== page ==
Attributes, for Aristotle, scholastics, Descartes, and Spinoza alike, are the non-accidental qualities/properties expressed in language by predicates, as substances are expressed in it by subjects, to which they are predicated. Taken together, they make a substance what it is, hence they are essential (unlike accidental properties), constitute its essence. Substances that do not share attributes have nothing in common, and the more attributes they have the more "real" (concrete) they are. God, as the ultimate reality, is the "substance of infinite attributes", but according to Spinoza "the human mind has an adequate knowledge of the eternal and infinite essence of God". Here are some examples from Part II of Ethics:
PROP. I. Thought is an attribute of God, or God is a thinking thing.
PROP. II. Extension is an attribute of God, or God is an extended thing.
A somewhat more idiosyncratic use of "attribute" by Spinoza corresponds to what we would call "aspect" or "perspective", in which a substance is unfolded or under which it is considered. In particular, God and Nature are the same substance considered under different attributes (which is perhaps why we have an adequate knowledge of it). Here are some examples, again from Part II:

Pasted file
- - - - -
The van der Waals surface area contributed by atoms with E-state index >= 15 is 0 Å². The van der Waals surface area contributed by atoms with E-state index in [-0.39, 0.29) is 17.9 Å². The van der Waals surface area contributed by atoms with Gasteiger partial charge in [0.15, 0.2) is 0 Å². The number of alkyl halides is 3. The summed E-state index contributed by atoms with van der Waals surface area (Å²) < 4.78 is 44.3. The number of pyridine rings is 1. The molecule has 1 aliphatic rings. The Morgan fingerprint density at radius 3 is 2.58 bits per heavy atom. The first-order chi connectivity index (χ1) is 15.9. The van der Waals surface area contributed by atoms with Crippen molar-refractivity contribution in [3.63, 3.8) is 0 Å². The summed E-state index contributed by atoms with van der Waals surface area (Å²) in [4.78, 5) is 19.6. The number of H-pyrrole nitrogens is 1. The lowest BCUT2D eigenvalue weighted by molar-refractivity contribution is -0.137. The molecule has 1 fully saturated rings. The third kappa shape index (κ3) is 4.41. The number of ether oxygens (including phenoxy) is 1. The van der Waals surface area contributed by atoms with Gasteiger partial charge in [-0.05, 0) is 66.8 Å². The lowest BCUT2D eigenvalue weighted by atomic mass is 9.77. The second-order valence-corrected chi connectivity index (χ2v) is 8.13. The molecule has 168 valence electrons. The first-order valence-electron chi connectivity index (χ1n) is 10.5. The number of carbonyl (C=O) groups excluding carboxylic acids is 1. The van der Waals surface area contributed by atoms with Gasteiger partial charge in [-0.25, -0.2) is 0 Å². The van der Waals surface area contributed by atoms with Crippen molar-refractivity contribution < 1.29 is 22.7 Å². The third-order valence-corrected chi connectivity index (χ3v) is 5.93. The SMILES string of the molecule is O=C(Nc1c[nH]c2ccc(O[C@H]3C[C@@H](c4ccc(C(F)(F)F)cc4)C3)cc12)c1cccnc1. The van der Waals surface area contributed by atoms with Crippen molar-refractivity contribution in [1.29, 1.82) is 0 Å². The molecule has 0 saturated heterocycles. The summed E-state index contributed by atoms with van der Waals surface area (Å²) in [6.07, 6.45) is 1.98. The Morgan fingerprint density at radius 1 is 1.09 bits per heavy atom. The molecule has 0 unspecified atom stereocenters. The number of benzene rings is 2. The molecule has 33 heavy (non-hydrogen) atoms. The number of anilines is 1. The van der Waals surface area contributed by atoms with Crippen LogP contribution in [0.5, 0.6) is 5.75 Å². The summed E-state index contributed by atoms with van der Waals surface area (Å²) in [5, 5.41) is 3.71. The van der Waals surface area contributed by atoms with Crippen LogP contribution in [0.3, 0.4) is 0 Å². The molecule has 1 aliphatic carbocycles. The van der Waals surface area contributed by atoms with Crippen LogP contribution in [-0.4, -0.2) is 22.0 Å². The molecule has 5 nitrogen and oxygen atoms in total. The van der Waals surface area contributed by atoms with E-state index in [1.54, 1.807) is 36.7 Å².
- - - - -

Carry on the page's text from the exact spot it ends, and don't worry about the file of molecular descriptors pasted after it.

PROP. V. The actual being of ideas owns God as its cause, only in so far as he is considered as a thinking thing, not in so far as he is unfolded in any other attribute...
Note to PROP. VII. For instance, a circle existing in nature, and the idea of a circle existing, which is also in God, are one and the same thing displayed through different attributes. Thus, whether we conceive nature under the attribute of extension, or under the attribute of thought, or under any other attribute, we shall find the same order, or one and the same chain of causes - that is, the same things following in either case. Thus, whether we conceive nature under the attribute of extension, or under the attribute of thought, or under any other attribute, we shall find the same order, or one and the same chain of causes - that is, the same things following in either case.
Several aspects of interpreting Spinoza's theory of attributes are controversial. For instance, he ultimately concludes, in contradistinction to all his predecessors, that there is but one substance, God=nature, and despite mentioning its infinite attributes names only two of them in Ethics, thought and extension. In the early Short Treatise those are the only two through which God can be known, and omnipotence, eternity, immutability, and infinity are termed "propria", because "they are only Adjectives, which cannot be understood without their Substantives. That is to say, without them God would indeed be no God, but still it is not they that constitute God ; for they reveal nothing of the character of a Substance, through which alone God exists". In Ethics the "propria" disappear altogether, but eternity appears in the oft-mentioned sub specie aeternitatis, "under the species of eternity", in a sense similar to "under the attribute":
Corollary II to PROP. XLIV. It is in the nature of reason to perceive things under a certain form of eternity (sub quâdam æternitatis specie).
SEP has a nice article on Spinoza's Theory of Attributes.